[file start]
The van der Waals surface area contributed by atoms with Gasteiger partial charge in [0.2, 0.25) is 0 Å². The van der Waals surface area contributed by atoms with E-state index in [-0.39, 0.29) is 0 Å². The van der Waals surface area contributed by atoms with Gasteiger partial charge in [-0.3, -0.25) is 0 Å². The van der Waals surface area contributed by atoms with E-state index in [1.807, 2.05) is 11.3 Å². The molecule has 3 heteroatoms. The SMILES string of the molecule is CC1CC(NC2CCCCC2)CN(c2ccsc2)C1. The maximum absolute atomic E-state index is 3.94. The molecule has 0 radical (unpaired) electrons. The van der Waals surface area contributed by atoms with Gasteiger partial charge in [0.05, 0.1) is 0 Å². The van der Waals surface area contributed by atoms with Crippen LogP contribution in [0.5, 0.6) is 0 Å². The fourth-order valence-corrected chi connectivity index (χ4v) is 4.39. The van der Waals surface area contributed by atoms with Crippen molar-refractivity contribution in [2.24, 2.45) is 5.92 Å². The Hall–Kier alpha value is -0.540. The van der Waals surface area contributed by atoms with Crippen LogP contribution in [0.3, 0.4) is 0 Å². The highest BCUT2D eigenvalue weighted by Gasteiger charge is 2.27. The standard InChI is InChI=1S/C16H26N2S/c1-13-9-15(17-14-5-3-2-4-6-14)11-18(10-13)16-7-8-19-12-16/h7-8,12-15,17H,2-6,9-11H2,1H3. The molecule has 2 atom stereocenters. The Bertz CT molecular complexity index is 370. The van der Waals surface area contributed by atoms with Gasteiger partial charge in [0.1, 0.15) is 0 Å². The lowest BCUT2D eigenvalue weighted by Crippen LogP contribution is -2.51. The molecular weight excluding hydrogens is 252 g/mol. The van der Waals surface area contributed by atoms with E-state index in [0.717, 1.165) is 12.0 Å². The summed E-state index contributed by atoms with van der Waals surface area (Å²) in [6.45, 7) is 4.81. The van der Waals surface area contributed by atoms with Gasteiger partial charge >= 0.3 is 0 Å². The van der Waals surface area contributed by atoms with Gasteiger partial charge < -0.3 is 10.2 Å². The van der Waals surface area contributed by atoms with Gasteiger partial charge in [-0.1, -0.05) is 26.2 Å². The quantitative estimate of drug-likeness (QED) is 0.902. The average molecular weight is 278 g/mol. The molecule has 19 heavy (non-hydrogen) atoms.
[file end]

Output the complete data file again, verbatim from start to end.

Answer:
The van der Waals surface area contributed by atoms with Gasteiger partial charge in [0.2, 0.25) is 0 Å². The van der Waals surface area contributed by atoms with E-state index in [-0.39, 0.29) is 0 Å². The van der Waals surface area contributed by atoms with Gasteiger partial charge in [-0.3, -0.25) is 0 Å². The van der Waals surface area contributed by atoms with E-state index in [1.807, 2.05) is 11.3 Å². The molecule has 3 heteroatoms. The SMILES string of the molecule is CC1CC(NC2CCCCC2)CN(c2ccsc2)C1. The maximum absolute atomic E-state index is 3.94. The molecule has 0 radical (unpaired) electrons. The van der Waals surface area contributed by atoms with Gasteiger partial charge in [0.05, 0.1) is 0 Å². The van der Waals surface area contributed by atoms with Crippen LogP contribution in [0.5, 0.6) is 0 Å². The fourth-order valence-corrected chi connectivity index (χ4v) is 4.39. The van der Waals surface area contributed by atoms with Crippen molar-refractivity contribution in [2.24, 2.45) is 5.92 Å². The Hall–Kier alpha value is -0.540. The van der Waals surface area contributed by atoms with Crippen LogP contribution in [0.3, 0.4) is 0 Å². The highest BCUT2D eigenvalue weighted by Gasteiger charge is 2.27. The standard InChI is InChI=1S/C16H26N2S/c1-13-9-15(17-14-5-3-2-4-6-14)11-18(10-13)16-7-8-19-12-16/h7-8,12-15,17H,2-6,9-11H2,1H3. The molecule has 2 atom stereocenters. The Bertz CT molecular complexity index is 370. The van der Waals surface area contributed by atoms with Gasteiger partial charge in [0.1, 0.15) is 0 Å². The lowest BCUT2D eigenvalue weighted by Crippen LogP contribution is -2.51. The molecular weight excluding hydrogens is 252 g/mol. The van der Waals surface area contributed by atoms with E-state index in [0.717, 1.165) is 12.0 Å². The summed E-state index contributed by atoms with van der Waals surface area (Å²) in [6.45, 7) is 4.81. The van der Waals surface area contributed by atoms with Gasteiger partial charge >= 0.3 is 0 Å². The van der Waals surface area contributed by atoms with Gasteiger partial charge < -0.3 is 10.2 Å². The van der Waals surface area contributed by atoms with Gasteiger partial charge in [-0.1, -0.05) is 26.2 Å². The quantitative estimate of drug-likeness (QED) is 0.902. The average molecular weight is 278 g/mol. The molecule has 19 heavy (non-hydrogen) atoms.